Paper No. 13
Presentation Time: 12:00 PM


WEREMEICHIK, Jeremy M., Department of Geosciences, Mississippi State University, 108 Hilbun Hall, PO box 5448, Mississippi State, MS 39762-5448 and MYLROIE, John E., Department of Geosciences, Mississippi State University, Mississippi State, MS 39762-5448,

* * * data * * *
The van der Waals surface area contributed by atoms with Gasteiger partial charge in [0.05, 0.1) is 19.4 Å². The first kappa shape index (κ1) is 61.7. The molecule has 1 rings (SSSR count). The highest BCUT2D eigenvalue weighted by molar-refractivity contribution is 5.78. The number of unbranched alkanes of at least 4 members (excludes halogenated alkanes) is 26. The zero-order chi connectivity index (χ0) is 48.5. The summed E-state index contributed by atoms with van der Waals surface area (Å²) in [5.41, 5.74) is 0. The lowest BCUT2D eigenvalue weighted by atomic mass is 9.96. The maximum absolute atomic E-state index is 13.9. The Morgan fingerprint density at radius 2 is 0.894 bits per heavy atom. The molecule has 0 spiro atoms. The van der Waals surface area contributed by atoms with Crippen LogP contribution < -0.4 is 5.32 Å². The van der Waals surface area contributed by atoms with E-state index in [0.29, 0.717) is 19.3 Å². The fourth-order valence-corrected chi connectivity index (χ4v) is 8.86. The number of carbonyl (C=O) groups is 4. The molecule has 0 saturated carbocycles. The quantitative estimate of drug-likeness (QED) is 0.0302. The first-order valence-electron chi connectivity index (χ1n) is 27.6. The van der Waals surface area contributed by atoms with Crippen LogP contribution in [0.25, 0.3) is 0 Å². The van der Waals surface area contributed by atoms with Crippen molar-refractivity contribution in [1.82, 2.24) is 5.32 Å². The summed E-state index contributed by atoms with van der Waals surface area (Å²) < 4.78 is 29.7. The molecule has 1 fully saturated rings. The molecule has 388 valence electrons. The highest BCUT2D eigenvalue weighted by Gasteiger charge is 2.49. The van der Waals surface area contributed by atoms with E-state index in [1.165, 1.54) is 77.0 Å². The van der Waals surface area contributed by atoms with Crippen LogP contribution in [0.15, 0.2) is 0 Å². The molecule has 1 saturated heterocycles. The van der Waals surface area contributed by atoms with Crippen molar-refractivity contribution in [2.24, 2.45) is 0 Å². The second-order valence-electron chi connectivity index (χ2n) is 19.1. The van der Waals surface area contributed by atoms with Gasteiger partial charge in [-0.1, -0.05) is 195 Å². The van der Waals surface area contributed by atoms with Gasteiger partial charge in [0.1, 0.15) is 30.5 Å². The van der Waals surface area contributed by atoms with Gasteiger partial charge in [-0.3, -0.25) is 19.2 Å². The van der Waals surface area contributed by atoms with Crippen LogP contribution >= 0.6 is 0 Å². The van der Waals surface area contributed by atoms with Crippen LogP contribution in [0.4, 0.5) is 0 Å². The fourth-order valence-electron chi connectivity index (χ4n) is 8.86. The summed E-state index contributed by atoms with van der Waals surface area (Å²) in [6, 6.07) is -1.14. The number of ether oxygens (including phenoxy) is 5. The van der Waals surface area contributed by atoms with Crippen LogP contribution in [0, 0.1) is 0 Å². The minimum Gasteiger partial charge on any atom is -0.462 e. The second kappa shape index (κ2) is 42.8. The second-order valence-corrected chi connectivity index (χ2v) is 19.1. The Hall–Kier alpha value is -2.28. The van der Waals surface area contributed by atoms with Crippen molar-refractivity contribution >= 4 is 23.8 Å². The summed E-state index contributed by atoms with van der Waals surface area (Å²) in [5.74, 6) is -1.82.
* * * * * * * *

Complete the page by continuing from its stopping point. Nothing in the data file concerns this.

Glaciolacustrine lithofacies deposited during the Wisconsin glaciation were found in eight pre-glacial caves inundated by Glacial Lake Schoharie located in the Helderberg Plateau region of Schoharie County in central New York. The lithofacies consisted of three individual facies, referred to collectively as a ‘sediment package’, which are stratigraphically uniform with the middle facies in sharp contact with the facies directly above and below. The packages found in the eight caves all displayed a similar stratigraphic sequence, from bottom to top: tan/white and or light grey, very thinly bedded, silts and clays overlain by poorly sorted, matrix-supported gravels overlain by dark brown very thinly bedded silts and clays. Laboratory analyses of 63 sediment samples from all eight caves displayed varying weight percents of the organic content of each sample. However, the analyses indicated a higher concentration of fine-grained calcite material in the tan/white and light grey facies than in the overlying facies. Caves located at lower elevations contain a thicker tan/white and light grey sediment section than those caves found at higher elevations. This relationship is thought to be a measure of the duration of glacial lake water inundation, the lower elevation caves being inundated the longest. A post-glacial cave within the lake footprint, and a nearby pre-glacial cave outside the lake footprint, lack the glaciolacustrine lithofacies. The tan/white and light grey sediment facies represents glacial rock flower deposited under stagnant lake conditions that limited fine-grained calcite particle dissolution. The overlying gravel facies were emplaced during lake termination and reestablishment of epigenic flow in the eight stream caves. The more recent dark brown facies resulted from soil-loss deposition following European settlement. These results explain why the unusual tan/white and light grey facies are not found in other caves within the same lithologies in the central New York region, as these areas were not subject to inundation by glacial lake water.
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